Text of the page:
Vapor Intrusion Policies Fall Short

by Lenny Siegel
October, 2003

There is a fundamental shortcoming in existing vapor intrusion policies. Most significant, those policies focus solely on the indoor air pathway, instead of addressing the full range of sources, pathways, and receptors at vapor intrusion sites. The data at such sites, the concerns of the residents and employees of such areas, and analysis by technical experts all suggest the broader approach.

According to a presentation by Robert Ettinger at a recent Groundwater Resources Association of California technical conference, background levels of indoor air contaminants often exceed air contamination from underlying groundwater plumes and even may be above health-based standards. He described this as a policy question, and neither Ettinger nor any of the other experts presenting at the conference were willing to tackle this issue.

In my community of Mountain View, California - a test case for U.S. EPA's Vapor Intrusion Guidance - we can't escape the question, however. Ambient - I prefer this term to "background" - levels of TCE and PCE, above EPA screening levels, have been found at local school and playground sites. Responsible parties suggest that if outdoor air concentrations exceed indoor air contamination, then no further action is necessary, even though my neighbors continue to breathe unsafe air. Furthermore, test results at one dwelling unit with significant indoor air contamination show that the common "remedy" of venting actually increases outdoor air contamination.

Since ambient concentrations of TCE and PCE do not arise naturally, it is necessary to determine the sources, analyze the risks, and if concentrations exceed health-based goals, take steps to eliminate or reduce exposures. Based upon preliminary data in Mountain View, I identify three POTENTIAL descriptions of our vapor intrusion problem.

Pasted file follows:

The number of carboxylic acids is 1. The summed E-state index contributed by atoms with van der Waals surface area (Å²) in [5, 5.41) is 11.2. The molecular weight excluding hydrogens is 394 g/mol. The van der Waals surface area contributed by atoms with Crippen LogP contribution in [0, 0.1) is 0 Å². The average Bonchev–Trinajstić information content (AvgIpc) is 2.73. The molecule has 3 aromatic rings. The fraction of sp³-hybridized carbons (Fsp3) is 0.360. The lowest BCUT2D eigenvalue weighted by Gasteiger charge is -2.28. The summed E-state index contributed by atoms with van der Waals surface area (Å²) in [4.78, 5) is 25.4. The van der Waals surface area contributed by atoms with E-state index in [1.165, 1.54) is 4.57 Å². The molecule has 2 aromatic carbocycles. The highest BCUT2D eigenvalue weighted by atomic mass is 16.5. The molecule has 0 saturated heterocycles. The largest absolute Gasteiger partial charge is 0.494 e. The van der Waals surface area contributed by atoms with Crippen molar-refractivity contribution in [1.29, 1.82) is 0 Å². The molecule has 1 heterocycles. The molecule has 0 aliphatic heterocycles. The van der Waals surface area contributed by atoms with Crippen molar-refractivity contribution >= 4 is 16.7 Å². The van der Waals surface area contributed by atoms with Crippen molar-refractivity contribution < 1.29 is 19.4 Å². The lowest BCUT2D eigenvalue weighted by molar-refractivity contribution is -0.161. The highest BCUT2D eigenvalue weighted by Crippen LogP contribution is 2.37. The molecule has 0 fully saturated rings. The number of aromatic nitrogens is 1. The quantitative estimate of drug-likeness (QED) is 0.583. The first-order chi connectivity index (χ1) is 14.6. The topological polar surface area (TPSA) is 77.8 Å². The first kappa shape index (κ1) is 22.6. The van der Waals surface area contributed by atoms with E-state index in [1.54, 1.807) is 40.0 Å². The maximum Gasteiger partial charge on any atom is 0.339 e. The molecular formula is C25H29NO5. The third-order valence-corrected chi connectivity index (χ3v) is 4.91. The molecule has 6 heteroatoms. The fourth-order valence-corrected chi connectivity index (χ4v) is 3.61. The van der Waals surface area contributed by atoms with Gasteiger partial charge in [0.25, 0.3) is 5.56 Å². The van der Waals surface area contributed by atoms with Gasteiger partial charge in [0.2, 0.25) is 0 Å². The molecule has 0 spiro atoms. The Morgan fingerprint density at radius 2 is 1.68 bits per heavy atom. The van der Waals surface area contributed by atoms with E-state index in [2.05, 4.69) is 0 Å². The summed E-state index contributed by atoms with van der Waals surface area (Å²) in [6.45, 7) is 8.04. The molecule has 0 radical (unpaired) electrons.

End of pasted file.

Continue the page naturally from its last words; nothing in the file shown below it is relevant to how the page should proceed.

Three Scenarios

  1. Elevated health risks may exist ONLY in buildings directly above or within 100 feet of shallow groundwater plumes of volatile organic compounds. We have some buildings where concentrations have been measured well above the old cleanup goal, so we know that there are indoor risks that should be addressed promptly, but that's not enough.
  2. Ambient levels throughout Silicon Valley might be elevated. This has been suggested by some regulators and some responsible parties, and it's a scary possibility. Imagine a million or more people, including the most susceptible populations, exposed to unhealthy concentrations of TCE and/or PCE around the clock, for decades. However, I don't think the sampling supports this conclusion.
  3. Most likely, TCE and maybe PCE at levels above EPA screening levels are present in the neighborhood of shallow groundwater plumes. This would mean that tens of thousands of people are probably being exposed a good percentage of the time. Contamination is rising inside buildings and outside buildings, as well as coming from other unknown sources, at a fairly steady rate, because these compounds break down and diffuse rather rapidly. That is, the presence of ambient concentrations suggests that there is are continuing sources, and those sources should be addressed.

If I'm right, then current strategies for both sampling and remediation are either wrong or incomplete. As currently practiced, outdoor air sampling is conducted purely for reference purposes. It is not designed to determine the extent or timing of outdoor concentrations of volatile organic compounds, nor to identify potential sources. If the outdoor contamination is treated as a potential risk factor, then sampling should attempt to bound the atmospheric plume, and samples should be timed to evaluate the impact of weather and industrial activity on readings. Sampling should help evaluate whether groundwater treatment systems or continuing industrial activity are among the likely sources of contamination. While this may mean that cleanup program need to go "out of bounds," measuring emissions from industry not under its jurisdiction, I believe it can be justified as part of the effort to rule out non-waste sources.